Recommended Reading / Faculty Suggest Winter Books

Submitted by Henry J Laufenberg on

Burt the poem is you
English Department Chair Brian Reed recommends The Poem Is You: 60 Contemporary American Poems and How to Read Them, by Stephen Burt.  “Burt is a first-rate literary critic, and The Poem Is You is perhaps her best book yet, a tour of sixty poems published since 1980. Short essays concisely introduce readers to the wild, weird, and exciting diversity of poetry being written across the United States today. You'll come away feeling smarter and better informed about contemporary verse, and you'll have a new reading list as long as I-80. Note that the book was published under ‘Stephen Burt,’ but she's transgender, and in 2017 she announced that she will henceforward be using female pronouns and publishing under the name Stephanie. We'll also be having Stephanie here in Winter as our inaugural ‘Scheingold Lecturer.’”


Richard Kenney recommends Sapiens: A Brief History of Humankind, by Yuval Harari. “It’s a vertiginous swoop review of human tenancy on planet Earth, starting with the cognitive revolution some 70,000 years ago and deflected since by a number of other imaginative obtrusions, such as religion, agriculture, and science. Harari knits the whole thing together so featly, and puts so much in such proportionate and lively language—I found the book a joy. It instructs and delights. It’s a convenient size for holiday-wrap. I recommend it unreservedly.”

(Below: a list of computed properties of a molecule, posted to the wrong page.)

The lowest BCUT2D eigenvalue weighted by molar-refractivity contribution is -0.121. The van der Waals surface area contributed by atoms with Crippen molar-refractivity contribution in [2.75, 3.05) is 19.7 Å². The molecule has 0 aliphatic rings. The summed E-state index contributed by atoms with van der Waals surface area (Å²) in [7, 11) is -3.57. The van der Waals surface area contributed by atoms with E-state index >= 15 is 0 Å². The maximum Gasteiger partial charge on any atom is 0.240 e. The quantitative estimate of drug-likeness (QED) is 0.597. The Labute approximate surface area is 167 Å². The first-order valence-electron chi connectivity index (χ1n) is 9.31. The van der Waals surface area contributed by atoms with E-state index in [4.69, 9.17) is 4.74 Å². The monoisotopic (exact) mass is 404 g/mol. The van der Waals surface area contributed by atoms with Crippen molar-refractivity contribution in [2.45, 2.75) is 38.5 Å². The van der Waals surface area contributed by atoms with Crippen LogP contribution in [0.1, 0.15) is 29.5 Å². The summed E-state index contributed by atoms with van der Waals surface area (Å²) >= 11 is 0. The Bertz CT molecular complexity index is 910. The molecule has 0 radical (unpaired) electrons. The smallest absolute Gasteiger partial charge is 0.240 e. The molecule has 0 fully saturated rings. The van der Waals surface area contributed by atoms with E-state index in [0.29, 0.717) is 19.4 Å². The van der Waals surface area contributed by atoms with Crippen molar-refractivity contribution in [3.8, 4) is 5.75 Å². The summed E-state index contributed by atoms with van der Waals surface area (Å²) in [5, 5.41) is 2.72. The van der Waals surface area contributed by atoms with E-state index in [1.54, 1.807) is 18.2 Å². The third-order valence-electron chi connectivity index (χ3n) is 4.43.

everything is obvious
John Webster recommends Everything is Obvious (Once You Know the Answer), by Duncan Watts. “One of the most transformative of the books I've read lately, Everything is Obvious is a little challenging to read but of great interest to anyone who has ever wondered how ‘common sense’ works and why we should be a little more careful about accepting it.”





zadie smith swing time
Jessica Burstein recommends Swing Time, by Zadie Smith. “She's one of the smartest English writers (and essayists) we've got. This is about a pair of biracial kids in London and beyond; it's a coming of age novel.  It's time-specific, so au courant, but as the title suggests with its reference to the 1936 Fred Astaire/Ginger Rogers movie, despite appearances things like life, love, and art aren't always black and/or white. I've taught this and it's fun, serious, and troubling.”